Stephen Moore recently wrote a Wall Street Journal column comparing our current economic situation to the one described in Ayn Rand’s novel Atlas Shrugged. Moore writes that “[t]he current economic strategy is right out of "Atlas Shrugged… [A]s "Atlas" grimly foretold, we now treat the incompetent who wreck their companies as victims, while those resourceful business owners who manage to make a profit are portrayed as recipients of illegitimate "windfalls." This article was quite popular in the conservative blogosphere, and echoed what many conservatives feel about the economic condition.
My feelings about Atlas Shrugged are mixed—I hate the book, and consider it a literary enormity advocating an evil and stupid philosophy. Frankly, I can’t imagine how anyone could admire, or even finish, the book. But evidently there are people who can do both, and many people I admire, such as Rush Limbaugh, Charles Murray, and Clarence Thomas, are among then. So, evidently, the book has some value, though I can’t see it.
But whether or not Atlas Shrugged is worth reading, it is not a fifty-year-old prophecy for the present day. What is happening now is not very desirable—but it’s not socialism either. It is something quite different.
Actually, anyone who seriously thinks that what the federal government is doing right now is really socialism shows how little they understand of socialism. According to Wikipedia, socialism is “a set of economic theories advocating state or collective ownership and administration of the means of production and distribution of goods, and an egalitarian society characterized by equal opportunities for all individuals and a fair or egalitarian distribution of wealth.” The federal government is not guilty of any of these things.
There is no government takeover of production, nor of distribution. There is no “egalitarian distribution of wealth” (or at least no more than usual); on the contrary, President-elect Obama is pushing for tax cuts. So most of the conditions for socialism aren’t even close to being met here.
And more importantly, true socialism can be (very) broadly defined as government taking over business. But here, it’s the opposite (or at least very close to it)—business is taking over government.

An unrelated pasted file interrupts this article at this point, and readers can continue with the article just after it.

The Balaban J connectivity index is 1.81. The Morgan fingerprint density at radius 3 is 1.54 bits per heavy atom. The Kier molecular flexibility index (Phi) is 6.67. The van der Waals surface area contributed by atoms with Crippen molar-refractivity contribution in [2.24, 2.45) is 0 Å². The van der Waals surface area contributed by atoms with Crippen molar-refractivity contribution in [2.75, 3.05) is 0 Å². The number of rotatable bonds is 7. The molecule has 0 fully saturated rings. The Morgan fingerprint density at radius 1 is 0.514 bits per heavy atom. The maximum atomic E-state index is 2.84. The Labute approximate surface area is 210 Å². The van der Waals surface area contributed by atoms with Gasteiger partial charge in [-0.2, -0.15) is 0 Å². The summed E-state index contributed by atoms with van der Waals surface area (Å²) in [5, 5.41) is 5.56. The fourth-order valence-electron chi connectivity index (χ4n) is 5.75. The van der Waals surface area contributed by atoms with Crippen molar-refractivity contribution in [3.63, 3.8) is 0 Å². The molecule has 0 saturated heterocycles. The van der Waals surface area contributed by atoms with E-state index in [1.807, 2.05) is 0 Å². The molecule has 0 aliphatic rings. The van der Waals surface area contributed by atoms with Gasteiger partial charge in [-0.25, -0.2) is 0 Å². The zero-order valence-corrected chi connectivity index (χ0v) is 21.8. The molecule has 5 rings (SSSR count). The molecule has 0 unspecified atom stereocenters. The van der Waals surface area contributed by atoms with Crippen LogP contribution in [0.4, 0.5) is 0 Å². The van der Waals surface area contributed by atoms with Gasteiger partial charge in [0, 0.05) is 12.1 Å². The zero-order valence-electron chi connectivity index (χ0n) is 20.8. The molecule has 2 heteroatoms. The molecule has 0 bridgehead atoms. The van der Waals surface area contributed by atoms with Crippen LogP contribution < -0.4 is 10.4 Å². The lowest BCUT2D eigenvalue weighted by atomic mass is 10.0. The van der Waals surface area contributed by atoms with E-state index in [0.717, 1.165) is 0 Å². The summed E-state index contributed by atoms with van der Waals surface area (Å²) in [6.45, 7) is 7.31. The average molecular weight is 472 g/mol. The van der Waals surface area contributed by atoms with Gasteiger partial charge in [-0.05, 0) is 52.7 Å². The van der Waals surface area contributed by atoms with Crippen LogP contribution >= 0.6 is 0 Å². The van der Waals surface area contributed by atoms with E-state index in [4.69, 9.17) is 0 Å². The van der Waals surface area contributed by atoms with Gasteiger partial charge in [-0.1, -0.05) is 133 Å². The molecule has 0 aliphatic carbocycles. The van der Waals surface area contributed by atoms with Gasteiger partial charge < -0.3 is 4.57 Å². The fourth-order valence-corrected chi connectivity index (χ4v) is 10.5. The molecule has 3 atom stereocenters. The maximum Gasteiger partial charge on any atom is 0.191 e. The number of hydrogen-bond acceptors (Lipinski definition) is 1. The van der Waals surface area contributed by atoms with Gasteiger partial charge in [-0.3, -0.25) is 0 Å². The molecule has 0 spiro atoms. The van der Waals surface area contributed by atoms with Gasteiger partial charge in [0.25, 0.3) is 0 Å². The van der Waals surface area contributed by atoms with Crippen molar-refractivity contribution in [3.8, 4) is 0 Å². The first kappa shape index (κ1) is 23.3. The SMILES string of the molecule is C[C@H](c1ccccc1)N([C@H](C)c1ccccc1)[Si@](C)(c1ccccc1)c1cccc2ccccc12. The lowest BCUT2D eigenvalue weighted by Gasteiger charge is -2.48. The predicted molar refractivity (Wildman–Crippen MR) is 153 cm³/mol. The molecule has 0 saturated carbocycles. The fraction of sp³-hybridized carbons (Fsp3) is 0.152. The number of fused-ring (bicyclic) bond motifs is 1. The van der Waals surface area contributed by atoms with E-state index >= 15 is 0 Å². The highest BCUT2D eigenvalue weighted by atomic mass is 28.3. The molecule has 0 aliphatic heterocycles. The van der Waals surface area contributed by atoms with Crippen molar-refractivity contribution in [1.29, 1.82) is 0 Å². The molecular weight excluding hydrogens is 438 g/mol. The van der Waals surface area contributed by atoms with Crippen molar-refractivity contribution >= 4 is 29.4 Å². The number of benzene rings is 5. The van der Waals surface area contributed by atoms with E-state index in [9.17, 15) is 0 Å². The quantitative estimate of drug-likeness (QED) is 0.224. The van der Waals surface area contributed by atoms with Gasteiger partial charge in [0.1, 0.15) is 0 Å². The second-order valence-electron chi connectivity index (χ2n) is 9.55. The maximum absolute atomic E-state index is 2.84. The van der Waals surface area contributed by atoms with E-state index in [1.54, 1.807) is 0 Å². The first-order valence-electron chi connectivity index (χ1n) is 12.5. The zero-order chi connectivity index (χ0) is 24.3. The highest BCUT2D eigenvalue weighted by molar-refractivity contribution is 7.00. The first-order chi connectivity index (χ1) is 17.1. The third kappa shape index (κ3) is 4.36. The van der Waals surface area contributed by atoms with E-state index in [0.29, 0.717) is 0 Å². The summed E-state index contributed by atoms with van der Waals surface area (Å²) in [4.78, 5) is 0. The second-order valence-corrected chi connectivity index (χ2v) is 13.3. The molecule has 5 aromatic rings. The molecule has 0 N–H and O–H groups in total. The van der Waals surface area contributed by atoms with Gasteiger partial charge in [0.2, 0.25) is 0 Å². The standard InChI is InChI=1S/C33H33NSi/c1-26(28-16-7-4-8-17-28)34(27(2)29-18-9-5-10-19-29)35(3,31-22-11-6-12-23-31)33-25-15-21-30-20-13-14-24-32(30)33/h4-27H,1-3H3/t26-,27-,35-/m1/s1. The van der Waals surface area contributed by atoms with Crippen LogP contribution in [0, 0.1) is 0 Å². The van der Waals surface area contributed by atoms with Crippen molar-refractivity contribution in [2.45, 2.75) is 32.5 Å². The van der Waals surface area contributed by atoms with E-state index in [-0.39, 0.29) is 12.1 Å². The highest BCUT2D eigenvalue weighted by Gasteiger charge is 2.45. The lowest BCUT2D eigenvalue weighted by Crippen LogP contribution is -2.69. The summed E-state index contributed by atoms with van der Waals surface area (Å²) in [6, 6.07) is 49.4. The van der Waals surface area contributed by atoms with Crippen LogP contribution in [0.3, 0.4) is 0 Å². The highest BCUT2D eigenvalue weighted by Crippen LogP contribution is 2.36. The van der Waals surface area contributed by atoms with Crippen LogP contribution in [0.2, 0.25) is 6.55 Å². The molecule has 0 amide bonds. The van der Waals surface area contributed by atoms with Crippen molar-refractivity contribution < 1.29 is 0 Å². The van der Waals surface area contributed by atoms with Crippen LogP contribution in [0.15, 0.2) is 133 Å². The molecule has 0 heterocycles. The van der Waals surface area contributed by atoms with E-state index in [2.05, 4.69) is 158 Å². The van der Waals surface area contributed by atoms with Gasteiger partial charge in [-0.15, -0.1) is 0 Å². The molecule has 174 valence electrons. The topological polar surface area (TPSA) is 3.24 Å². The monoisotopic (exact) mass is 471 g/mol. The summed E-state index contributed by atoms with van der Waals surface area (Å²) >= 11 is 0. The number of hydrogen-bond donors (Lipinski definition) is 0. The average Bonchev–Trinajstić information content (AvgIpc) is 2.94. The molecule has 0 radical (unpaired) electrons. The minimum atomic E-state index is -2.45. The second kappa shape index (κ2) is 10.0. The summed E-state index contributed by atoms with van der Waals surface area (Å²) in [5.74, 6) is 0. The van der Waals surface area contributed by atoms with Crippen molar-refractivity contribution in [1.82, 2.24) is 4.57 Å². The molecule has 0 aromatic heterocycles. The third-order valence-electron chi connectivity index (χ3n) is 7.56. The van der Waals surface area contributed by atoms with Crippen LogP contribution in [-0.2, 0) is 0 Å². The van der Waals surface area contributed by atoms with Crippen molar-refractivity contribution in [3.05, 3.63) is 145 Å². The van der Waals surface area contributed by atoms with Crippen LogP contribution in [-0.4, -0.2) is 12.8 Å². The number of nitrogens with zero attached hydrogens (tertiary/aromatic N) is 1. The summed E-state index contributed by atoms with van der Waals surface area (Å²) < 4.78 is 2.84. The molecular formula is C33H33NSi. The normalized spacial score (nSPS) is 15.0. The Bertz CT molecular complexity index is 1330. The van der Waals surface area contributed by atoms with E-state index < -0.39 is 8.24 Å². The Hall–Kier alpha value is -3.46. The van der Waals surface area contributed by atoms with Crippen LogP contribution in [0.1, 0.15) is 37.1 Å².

For years, Fannie Mae and Freddie Mac operated under the certain assumption that the federal government would bail them out if necessary, and they were right. All the banks and insurance companies that were bailed out simply asked Washington for the cash—there were few conditions placed upon the money. Even when the federal government partially nationalized nine of the country’s largest banks, the “nationalization” took the form of a massive cash infusion, more a gift than a seizure of assets.
When GM and Chrysler needed money, they jumped aboard the bailout gravy train. Did the government take over these corporations? Did it give them money with strings attached? Did it set rules for the companies to follow? No, it did none of these things. Instead, it forked over thirteen billion dollars essentially unconditionally, even though neither company changed its business habits in the least.
The federal government isn’t taking over private enterprise—if anything, the opposite is true. Big business is taking over, or at least looting, government. The federal government has spent around eight trillion on various bailouts, most of which inject money directly into failing companies. That isn’t socialism.
Of course, just because it isn’t socialism doesn’t mean that it’s desirable. The merger of government and corporations is usually called fascism, but true fascism usually gives the state more influence. (It’s hard to imagine Mussolini, or Franco, simply giving half of their countries GDP to corporations. They would almost certainly demand something in return). A better name, perhaps, would be corporatism, where the government is influenced by large interest groups.
In Ayn Rand’s novel, Atlas represents business, and the book revolves around the ways that business leaders fight against socialism. (If that makes the book sound interesting, it isn’t). But in America in 2009, Atlas isn’t shrugging off socialism’s chains—on the contrary, he’s using them to help support his burden.
Corporatism is no better than socialism, but it is different. (Biggest difference: socialism tries to bolster equality, corporatism tries to help the rich). It might not be much comfort to know that the federal government is embracing corporatism instead of socialism—but it is, I think, important to know the difference.